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A Progressive Victory on the Filibuster | The Nation

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George Zornick

George Zornick

Action and dysfunction in the Beltway swamp. E-mail tips to george@thenation.com

A Progressive Victory on the Filibuster




Filibuster vote

Thursday morning, as Senate majority leader Harry Reid was on the floor guiding his caucus through the necessary steps to scrap the sixty-vote threshold on judicial and executive branch nominations, Heritage Action sent out a strongly worded alert. “For Harry Reid and President Obama, this is not about a couple circuit court judges; this is an attempt to remake America to reflect their unworkable and unpopular progressive vision.”

In many senses this is a crazy thing to say; as scholars of the Senate correctly note, Thursday’s maneuver simply returns the body to its constitutional and historic norms, wherein the president is able to effectively staff the executive branch and federal judiciary. The sixty-vote threshold was a relatively recent aberration, wielded to the extreme by the Republican minority in the Senate.

But in practical context, Heritage is actually correct. Filibuster reform is a victory for progressive politics.

Recall that the biggest historical achievement of the filibuster was to delay a federal anti-lynching law and then to delay enactment of civil rights legislation in the 1950s. Today, it’s one of the most powerful tools for conservative politicians: just in recent months, they have used it to dramatically delay or stop a Democratic president from filling crucial posts at a new Consumer Financial Protection Bureau, designed to protect Americans from rapacious financial companies; to keep seats on the National Labor Relations Board empty; and to prevent the president from appointing judges to the federal bench who can counterbalance the right-wing ideologues placed there by George W. Bush. (Senators Barbara Boxer and Dianne Feinstein, who were both reluctant to embrace rules reform, were reportedly finally swayed last month when a Bush-appointed judge on the District of Columbia Appeals Court ruled against the contraception mandate in the Affordable Care Act as an infringement upon religious liberty.)

In short, the filibuster provided one more pump-brake on the slow but sure recent leftward trend in American politics; it was of utility only to the minority party, which is of course the ossifying, conservative GOP.

After Senate Democrats finally executed the rule change Thursday afternoon, and after Reid and his leadership team held a relatively somber news conference where Reid said it was “not a time to celebrate,” Reid and some of the Senators behind the push for rules reform—Jeff Merkley, Tom Udall, Chuck Schumer and Tom Harkin—met with progressive groups in a room off the Senate chamber. (The Nation and a small handful of reporters were invited to observe.)

The people in the room and the outright celebratory nature of the meeting belied the true ramifications of Thursday’s rule change for progressive politics. The Senators entered to thunderous applause and more than a few hoots and hollers, and behind their podium stood many members of the Congressional Black Caucus and representatives from a wide array of progressive groups like, for example, the Sierra Club.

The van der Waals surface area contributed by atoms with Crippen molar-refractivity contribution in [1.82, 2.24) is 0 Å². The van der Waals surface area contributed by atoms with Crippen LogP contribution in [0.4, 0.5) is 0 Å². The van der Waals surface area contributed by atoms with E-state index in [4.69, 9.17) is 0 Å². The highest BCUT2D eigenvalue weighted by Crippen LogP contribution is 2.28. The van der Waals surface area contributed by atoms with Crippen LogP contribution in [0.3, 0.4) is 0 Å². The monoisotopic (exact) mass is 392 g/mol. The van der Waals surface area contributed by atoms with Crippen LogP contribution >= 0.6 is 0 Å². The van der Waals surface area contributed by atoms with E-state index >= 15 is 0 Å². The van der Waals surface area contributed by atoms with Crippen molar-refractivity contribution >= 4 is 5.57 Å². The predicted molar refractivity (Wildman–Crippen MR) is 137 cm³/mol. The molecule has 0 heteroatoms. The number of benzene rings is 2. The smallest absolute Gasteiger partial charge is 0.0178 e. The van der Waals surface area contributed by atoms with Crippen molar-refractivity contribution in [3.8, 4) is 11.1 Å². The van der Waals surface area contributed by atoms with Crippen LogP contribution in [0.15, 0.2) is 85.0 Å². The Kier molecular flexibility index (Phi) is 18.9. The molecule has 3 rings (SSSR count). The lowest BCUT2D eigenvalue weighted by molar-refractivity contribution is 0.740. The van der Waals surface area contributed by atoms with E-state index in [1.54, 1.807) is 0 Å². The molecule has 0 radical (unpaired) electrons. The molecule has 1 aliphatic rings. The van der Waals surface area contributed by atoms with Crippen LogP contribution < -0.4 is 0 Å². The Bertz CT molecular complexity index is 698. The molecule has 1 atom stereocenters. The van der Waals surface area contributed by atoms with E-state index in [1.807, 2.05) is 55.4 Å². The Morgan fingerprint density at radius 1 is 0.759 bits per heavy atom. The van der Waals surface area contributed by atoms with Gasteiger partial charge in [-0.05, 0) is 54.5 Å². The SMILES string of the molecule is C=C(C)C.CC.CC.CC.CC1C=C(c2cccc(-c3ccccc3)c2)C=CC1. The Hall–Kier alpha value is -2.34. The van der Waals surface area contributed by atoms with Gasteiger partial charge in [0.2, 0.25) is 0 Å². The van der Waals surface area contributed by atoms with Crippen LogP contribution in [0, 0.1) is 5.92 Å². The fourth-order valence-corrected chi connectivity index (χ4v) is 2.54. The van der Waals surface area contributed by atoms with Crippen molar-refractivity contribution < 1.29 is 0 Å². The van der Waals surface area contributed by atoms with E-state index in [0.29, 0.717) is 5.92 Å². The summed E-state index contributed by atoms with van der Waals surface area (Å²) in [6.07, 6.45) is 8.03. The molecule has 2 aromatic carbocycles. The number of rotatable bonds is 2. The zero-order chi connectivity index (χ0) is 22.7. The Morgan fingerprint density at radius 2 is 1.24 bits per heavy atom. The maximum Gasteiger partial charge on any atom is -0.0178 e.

Many people in the room were responsible for mobilizing public support for a relatively obscure Senate rule change—groups like Democracy for America, CREDO Action and Daily Kos, which arrived at the meeting with 285,000 signatures supporting filibuster reform.

Progressive organizing was indeed crucial to changing the filibuster, with Senators like Merkley and Udall working the inside game while the outside groups got the public riled up. Many Democratic senators—including Reid—didn’t want to do rules reform back in 2009 when the GOP began its unprecedented obstruction, and it took a lot of convincing.

They were candid about this fact during the Thursday meeting. “There were some people that needed to be convinced, and—we don’t need to go into that—but they are convinced,” Harkin said, as the room erupted in laughter.

“[Merkley and Udall] brought this idea to me, and in my heart I knew they were right, but I couldn’t accept that they were,” Reid said of his initial reluctance. “I wanted to try to get along. For two Congresses I tried to get along…we tried and tried and tried.”

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Though the assembled progressives were ebullient, they also hinted that the push wasn’t over. Progressive legislation, too, has often fallen victim to the filibuster. Few people remember that, before Republicans took over the House, Democrats passed out a cap-and-trade climate bill and the Disclose Act, a major piece of campaign finance legislation—both of which died in the Senate despite a Democratic majority.

“Let no one think our work is finished,” Merkley declared at the end of his remarks. “What was accomplished today was tremendous. I am looking forward to Mel Watt being the Federal Housing Finance Authority director. I am looking forward to President Obama having his fair opportunity to fill judicial vacancies.”

“But I am also looking forward to the moment when we can have legislation come to the floor of the US Senate and have a fair chance of getting an up-and-down vote, to do right by working Americans,” Merkley concluded, and left the podium to raucous applause.

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